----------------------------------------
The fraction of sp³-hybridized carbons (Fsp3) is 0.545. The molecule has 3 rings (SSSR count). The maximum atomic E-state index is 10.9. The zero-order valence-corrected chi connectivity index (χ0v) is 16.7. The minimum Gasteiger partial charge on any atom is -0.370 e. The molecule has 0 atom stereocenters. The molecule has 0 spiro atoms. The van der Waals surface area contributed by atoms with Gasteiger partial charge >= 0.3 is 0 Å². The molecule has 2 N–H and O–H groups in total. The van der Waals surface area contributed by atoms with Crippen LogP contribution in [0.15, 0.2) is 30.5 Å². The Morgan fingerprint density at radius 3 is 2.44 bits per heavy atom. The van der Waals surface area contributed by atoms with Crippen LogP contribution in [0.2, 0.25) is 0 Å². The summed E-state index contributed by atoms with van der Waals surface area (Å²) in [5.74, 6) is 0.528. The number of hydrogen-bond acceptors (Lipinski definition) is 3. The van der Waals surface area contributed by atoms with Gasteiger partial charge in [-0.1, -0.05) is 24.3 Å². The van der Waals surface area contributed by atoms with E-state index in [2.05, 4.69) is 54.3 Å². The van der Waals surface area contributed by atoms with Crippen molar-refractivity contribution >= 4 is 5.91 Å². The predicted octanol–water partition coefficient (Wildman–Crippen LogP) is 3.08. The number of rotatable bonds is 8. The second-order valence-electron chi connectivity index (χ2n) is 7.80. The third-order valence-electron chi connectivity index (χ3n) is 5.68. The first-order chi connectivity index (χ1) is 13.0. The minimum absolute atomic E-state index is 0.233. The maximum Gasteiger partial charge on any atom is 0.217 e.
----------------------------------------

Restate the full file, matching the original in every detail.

The fraction of sp³-hybridized carbons (Fsp3) is 0.545. The molecule has 3 rings (SSSR count). The maximum atomic E-state index is 10.9. The zero-order valence-corrected chi connectivity index (χ0v) is 16.7. The minimum Gasteiger partial charge on any atom is -0.370 e. The molecule has 0 atom stereocenters. The molecule has 0 spiro atoms. The van der Waals surface area contributed by atoms with Gasteiger partial charge >= 0.3 is 0 Å². The molecule has 2 N–H and O–H groups in total. The van der Waals surface area contributed by atoms with Crippen LogP contribution in [0.15, 0.2) is 30.5 Å². The Morgan fingerprint density at radius 3 is 2.44 bits per heavy atom. The van der Waals surface area contributed by atoms with Crippen LogP contribution in [0.2, 0.25) is 0 Å². The summed E-state index contributed by atoms with van der Waals surface area (Å²) in [5.74, 6) is 0.528. The number of hydrogen-bond acceptors (Lipinski definition) is 3. The van der Waals surface area contributed by atoms with Gasteiger partial charge in [-0.1, -0.05) is 24.3 Å². The van der Waals surface area contributed by atoms with E-state index in [2.05, 4.69) is 54.3 Å². The van der Waals surface area contributed by atoms with Crippen molar-refractivity contribution >= 4 is 5.91 Å². The predicted octanol–water partition coefficient (Wildman–Crippen LogP) is 3.08. The number of rotatable bonds is 8. The second-order valence-electron chi connectivity index (χ2n) is 7.80. The third-order valence-electron chi connectivity index (χ3n) is 5.68. The first-order chi connectivity index (χ1) is 13.0. The minimum absolute atomic E-state index is 0.233. The maximum Gasteiger partial charge on any atom is 0.217 e.